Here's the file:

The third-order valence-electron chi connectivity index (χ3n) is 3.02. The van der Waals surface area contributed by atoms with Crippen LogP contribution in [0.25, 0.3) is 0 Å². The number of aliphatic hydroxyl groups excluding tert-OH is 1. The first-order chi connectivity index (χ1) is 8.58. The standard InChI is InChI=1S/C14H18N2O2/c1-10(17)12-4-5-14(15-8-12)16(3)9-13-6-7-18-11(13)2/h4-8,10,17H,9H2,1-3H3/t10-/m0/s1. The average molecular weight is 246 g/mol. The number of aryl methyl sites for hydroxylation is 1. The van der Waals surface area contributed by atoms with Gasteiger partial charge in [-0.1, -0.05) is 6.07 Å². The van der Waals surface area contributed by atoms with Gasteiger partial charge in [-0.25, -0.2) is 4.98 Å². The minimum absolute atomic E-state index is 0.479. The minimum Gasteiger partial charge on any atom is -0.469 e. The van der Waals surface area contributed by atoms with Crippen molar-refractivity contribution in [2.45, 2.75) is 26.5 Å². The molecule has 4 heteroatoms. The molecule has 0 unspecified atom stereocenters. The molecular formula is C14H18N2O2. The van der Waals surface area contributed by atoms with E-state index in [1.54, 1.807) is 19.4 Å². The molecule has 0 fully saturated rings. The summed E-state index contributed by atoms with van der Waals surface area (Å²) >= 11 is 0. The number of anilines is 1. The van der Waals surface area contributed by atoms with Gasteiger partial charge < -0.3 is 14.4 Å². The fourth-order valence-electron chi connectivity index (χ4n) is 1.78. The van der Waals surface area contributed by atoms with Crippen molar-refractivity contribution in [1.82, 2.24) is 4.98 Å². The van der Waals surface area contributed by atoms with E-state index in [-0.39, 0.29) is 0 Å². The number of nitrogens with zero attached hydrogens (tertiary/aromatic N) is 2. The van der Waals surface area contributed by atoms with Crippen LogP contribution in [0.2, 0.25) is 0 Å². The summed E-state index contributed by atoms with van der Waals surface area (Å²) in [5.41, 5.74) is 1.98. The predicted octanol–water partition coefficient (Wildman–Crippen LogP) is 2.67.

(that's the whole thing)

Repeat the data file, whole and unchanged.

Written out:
The third-order valence-electron chi connectivity index (χ3n) is 3.02. The van der Waals surface area contributed by atoms with Crippen LogP contribution in [0.25, 0.3) is 0 Å². The number of aliphatic hydroxyl groups excluding tert-OH is 1. The first-order chi connectivity index (χ1) is 8.58. The standard InChI is InChI=1S/C14H18N2O2/c1-10(17)12-4-5-14(15-8-12)16(3)9-13-6-7-18-11(13)2/h4-8,10,17H,9H2,1-3H3/t10-/m0/s1. The average molecular weight is 246 g/mol. The number of aryl methyl sites for hydroxylation is 1. The van der Waals surface area contributed by atoms with Gasteiger partial charge in [-0.1, -0.05) is 6.07 Å². The van der Waals surface area contributed by atoms with Gasteiger partial charge in [-0.25, -0.2) is 4.98 Å². The minimum absolute atomic E-state index is 0.479. The minimum Gasteiger partial charge on any atom is -0.469 e. The van der Waals surface area contributed by atoms with Crippen molar-refractivity contribution in [2.45, 2.75) is 26.5 Å². The molecule has 4 heteroatoms. The molecule has 0 unspecified atom stereocenters. The molecular formula is C14H18N2O2. The van der Waals surface area contributed by atoms with E-state index in [1.54, 1.807) is 19.4 Å². The molecule has 0 fully saturated rings. The summed E-state index contributed by atoms with van der Waals surface area (Å²) >= 11 is 0. The number of anilines is 1. The van der Waals surface area contributed by atoms with Gasteiger partial charge < -0.3 is 14.4 Å². The fourth-order valence-electron chi connectivity index (χ4n) is 1.78. The van der Waals surface area contributed by atoms with Crippen molar-refractivity contribution in [1.82, 2.24) is 4.98 Å². The van der Waals surface area contributed by atoms with E-state index in [-0.39, 0.29) is 0 Å². The number of nitrogens with zero attached hydrogens (tertiary/aromatic N) is 2. The van der Waals surface area contributed by atoms with Crippen LogP contribution in [0.2, 0.25) is 0 Å². The summed E-state index contributed by atoms with van der Waals surface area (Å²) in [5.41, 5.74) is 1.98. The predicted octanol–water partition coefficient (Wildman–Crippen LogP) is 2.67.